• For that step 12, after you move the files, you may need to reconfigure that new directory’s ownership (root:root) and permissions (0770). Not sure why, but in my case, it won’t without re running the ownership and file permission commands !!

  • For music files, I find it lot easier to simply upload them via web interface when the server is successfully migrated to local physical LAN and running.

  • One strange behavior I have noticed with my setup. New Server, after all data copying and backup restoration, acts up for first few mins. Random & wired errors. After few mins and attempts, it starts working and then after a reboot, it’s fully functional and works flawlessly. Not sure why.

Overall, all looks good.

To simplify,

  1. Run snap backup command in your DO to Generate a full backup
  2. scp or rsync to download that backup in your local machine.
  3. Install Ubuntu Server in your local physical server (set static LAN NAT IP) and then install snap nextcloud
  4. Restore that snap backup → Add your local NAT IP as trusted domain
  5. Done → Enjoy


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Thank you so much! I appreciate the tips about device selection. I don’t expect many simultaneous connections, but I’d like to set my server up with a little bit of extra specs in case I want to try serving other apps besides Nextcloud in the future.

Re: adding the new server’s LAN NAT IP as a trusted domain, I see on this post on the forum here that the way to do this is to edit config.php and simply add a key for the new IP address. This is also how this random tutorial says to do it.

But you said there is a snap command for doing this—would you mind elaborating on this? I don’t see any mention of trusted domains on the nextcloud-snap GitHub. In the linked post, the guy used

$ sudo snap run nextcloud.occ config:system:set trusted_domains 1 --value=your.fancy.domain

but this seems like a way to add (my fancy domain) rather than my LAN NAT IP. Or does this command automatically populate the local IP into config.php?

And “LAN NAT IP” is just the normal IP address I see in ifconfig under inet, right?


Oh, I think I figured it out. This line

Your backup won’t contain your local server’s LAN NAT IP as trusted domain so run the snap command to add that IP as trusted domain to access NextCloud via your LAN NAT IP.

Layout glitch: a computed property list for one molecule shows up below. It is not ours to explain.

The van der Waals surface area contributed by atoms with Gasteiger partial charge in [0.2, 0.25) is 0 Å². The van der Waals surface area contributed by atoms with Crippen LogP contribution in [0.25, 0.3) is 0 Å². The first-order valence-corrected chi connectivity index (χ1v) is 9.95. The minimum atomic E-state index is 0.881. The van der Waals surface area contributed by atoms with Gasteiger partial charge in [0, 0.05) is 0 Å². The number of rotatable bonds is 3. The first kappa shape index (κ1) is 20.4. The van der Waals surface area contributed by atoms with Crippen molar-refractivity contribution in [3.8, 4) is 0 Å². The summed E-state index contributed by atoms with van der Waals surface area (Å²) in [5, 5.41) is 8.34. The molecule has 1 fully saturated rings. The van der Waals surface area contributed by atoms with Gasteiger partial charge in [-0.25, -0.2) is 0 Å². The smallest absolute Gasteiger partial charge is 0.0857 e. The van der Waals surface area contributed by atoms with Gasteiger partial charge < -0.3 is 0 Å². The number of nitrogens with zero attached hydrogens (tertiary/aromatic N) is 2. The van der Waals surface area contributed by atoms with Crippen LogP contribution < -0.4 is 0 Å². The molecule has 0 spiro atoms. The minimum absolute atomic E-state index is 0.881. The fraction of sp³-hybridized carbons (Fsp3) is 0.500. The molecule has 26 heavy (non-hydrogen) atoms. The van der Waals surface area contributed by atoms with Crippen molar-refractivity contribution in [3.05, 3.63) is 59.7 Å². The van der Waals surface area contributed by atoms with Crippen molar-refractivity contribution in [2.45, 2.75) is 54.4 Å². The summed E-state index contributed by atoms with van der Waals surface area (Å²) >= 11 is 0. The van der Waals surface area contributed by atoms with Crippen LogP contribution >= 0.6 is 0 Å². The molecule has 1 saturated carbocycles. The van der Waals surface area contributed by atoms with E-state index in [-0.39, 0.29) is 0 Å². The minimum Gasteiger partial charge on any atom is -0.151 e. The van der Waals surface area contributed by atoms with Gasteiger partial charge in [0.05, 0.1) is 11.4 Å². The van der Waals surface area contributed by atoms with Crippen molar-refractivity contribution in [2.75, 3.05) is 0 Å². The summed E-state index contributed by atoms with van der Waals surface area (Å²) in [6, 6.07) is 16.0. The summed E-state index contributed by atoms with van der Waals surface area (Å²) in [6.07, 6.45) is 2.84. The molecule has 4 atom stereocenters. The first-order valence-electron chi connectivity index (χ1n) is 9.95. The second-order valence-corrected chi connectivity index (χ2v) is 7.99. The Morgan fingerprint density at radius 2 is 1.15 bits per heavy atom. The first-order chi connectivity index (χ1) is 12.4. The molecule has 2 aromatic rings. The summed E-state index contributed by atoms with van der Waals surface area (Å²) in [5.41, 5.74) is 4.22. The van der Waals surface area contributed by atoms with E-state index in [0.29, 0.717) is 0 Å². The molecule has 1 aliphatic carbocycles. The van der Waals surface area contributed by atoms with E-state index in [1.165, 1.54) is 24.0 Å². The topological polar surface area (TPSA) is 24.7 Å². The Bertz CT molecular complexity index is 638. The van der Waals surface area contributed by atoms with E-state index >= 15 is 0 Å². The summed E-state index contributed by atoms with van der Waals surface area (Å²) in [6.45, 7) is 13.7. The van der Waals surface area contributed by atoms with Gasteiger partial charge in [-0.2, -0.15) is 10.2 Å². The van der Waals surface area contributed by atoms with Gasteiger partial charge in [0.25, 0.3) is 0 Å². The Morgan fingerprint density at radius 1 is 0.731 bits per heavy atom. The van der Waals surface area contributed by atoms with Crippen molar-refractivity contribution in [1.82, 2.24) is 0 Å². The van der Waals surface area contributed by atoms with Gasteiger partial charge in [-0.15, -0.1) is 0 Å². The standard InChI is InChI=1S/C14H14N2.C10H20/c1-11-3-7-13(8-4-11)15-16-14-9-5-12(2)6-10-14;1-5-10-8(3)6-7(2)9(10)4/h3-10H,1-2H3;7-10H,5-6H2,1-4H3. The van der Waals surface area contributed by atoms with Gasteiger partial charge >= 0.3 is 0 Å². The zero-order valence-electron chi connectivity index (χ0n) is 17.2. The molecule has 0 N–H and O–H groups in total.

pertains to the interim time when I am setting up the new server but still have directed to the old one. At this time, if you just type the new server IP into the browser, you’ll get a trusted domain error because this IP address isn’t in config.php’s trusted domains. (The trusted domains on my working installation are localhost and and no IP addresses.)

Therefore, the command you are referring to is

$ sudo snap run nextcloud.occ config:system:set trusted_domains 1 --value=123.456.78.9

where the value is just the normal IP from ifconfig.


Interesting, I wonder if this results from some kind of data race where Nextcloud is trying to index the files at the same time as the filesystem?

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That’s correct.

By LAN NAT IP, I meant the local LAN Static IP of that physical Ubuntu server NIC

Your Backup will have the domain added in it’s trusted domain section so after restoration, Nextcloud will work fine when accessed via domain name but if you wish local access, then new IP needs to be added in the trusted domain section.

No idea. I am no expert on this. It is only my personal observation !! Just mentioned it since if it takes a while, someone impatient may assume things didn’t went right and give up early. I did, on my first attempt :yum:

Lastly, with snap edition, it’s snap which is suppose to handle everything, there are snap commands for most of the configuration related tasks. It’s better not to touch config.php unless it’s absolutely necessary (like that data directory movement) !! Let snap do everything since that’s the whole idea behind snap.